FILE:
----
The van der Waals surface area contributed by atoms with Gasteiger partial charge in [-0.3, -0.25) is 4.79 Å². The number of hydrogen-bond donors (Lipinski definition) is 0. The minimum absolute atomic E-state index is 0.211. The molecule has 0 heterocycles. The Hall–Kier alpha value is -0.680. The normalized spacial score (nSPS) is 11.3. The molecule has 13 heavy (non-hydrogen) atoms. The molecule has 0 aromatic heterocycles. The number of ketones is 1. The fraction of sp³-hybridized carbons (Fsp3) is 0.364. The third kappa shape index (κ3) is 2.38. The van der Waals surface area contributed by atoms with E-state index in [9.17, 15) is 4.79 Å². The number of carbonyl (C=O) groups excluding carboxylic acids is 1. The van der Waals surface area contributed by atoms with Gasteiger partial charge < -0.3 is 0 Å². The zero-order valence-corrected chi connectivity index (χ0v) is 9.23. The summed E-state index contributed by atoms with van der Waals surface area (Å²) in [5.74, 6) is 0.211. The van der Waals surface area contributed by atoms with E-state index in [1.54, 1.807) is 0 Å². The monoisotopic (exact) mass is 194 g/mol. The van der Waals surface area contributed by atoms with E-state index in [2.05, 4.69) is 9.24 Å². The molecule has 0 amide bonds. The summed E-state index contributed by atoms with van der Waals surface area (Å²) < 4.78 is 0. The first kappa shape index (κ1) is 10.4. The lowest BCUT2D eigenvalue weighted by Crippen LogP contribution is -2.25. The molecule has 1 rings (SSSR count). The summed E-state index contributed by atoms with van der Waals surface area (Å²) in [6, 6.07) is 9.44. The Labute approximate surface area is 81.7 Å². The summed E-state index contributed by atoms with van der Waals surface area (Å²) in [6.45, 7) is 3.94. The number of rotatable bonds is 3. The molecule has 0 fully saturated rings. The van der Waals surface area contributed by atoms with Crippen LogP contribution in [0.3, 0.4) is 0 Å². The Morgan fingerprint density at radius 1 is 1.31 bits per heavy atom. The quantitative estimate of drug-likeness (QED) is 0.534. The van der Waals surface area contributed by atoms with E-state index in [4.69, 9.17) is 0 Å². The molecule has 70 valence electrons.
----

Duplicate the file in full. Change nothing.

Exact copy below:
The van der Waals surface area contributed by atoms with Gasteiger partial charge in [-0.3, -0.25) is 4.79 Å². The number of hydrogen-bond donors (Lipinski definition) is 0. The minimum absolute atomic E-state index is 0.211. The molecule has 0 heterocycles. The Hall–Kier alpha value is -0.680. The normalized spacial score (nSPS) is 11.3. The molecule has 13 heavy (non-hydrogen) atoms. The molecule has 0 aromatic heterocycles. The number of ketones is 1. The fraction of sp³-hybridized carbons (Fsp3) is 0.364. The third kappa shape index (κ3) is 2.38. The van der Waals surface area contributed by atoms with E-state index in [9.17, 15) is 4.79 Å². The number of carbonyl (C=O) groups excluding carboxylic acids is 1. The van der Waals surface area contributed by atoms with Gasteiger partial charge < -0.3 is 0 Å². The zero-order valence-corrected chi connectivity index (χ0v) is 9.23. The summed E-state index contributed by atoms with van der Waals surface area (Å²) in [5.74, 6) is 0.211. The van der Waals surface area contributed by atoms with E-state index in [1.54, 1.807) is 0 Å². The monoisotopic (exact) mass is 194 g/mol. The van der Waals surface area contributed by atoms with E-state index in [2.05, 4.69) is 9.24 Å². The molecule has 0 amide bonds. The summed E-state index contributed by atoms with van der Waals surface area (Å²) < 4.78 is 0. The first kappa shape index (κ1) is 10.4. The lowest BCUT2D eigenvalue weighted by Crippen LogP contribution is -2.25. The molecule has 1 rings (SSSR count). The summed E-state index contributed by atoms with van der Waals surface area (Å²) in [6, 6.07) is 9.44. The Labute approximate surface area is 81.7 Å². The summed E-state index contributed by atoms with van der Waals surface area (Å²) in [6.45, 7) is 3.94. The number of rotatable bonds is 3. The molecule has 0 fully saturated rings. The van der Waals surface area contributed by atoms with Crippen LogP contribution in [0.3, 0.4) is 0 Å². The Morgan fingerprint density at radius 1 is 1.31 bits per heavy atom. The quantitative estimate of drug-likeness (QED) is 0.534. The van der Waals surface area contributed by atoms with E-state index in [4.69, 9.17) is 0 Å². The molecule has 70 valence electrons.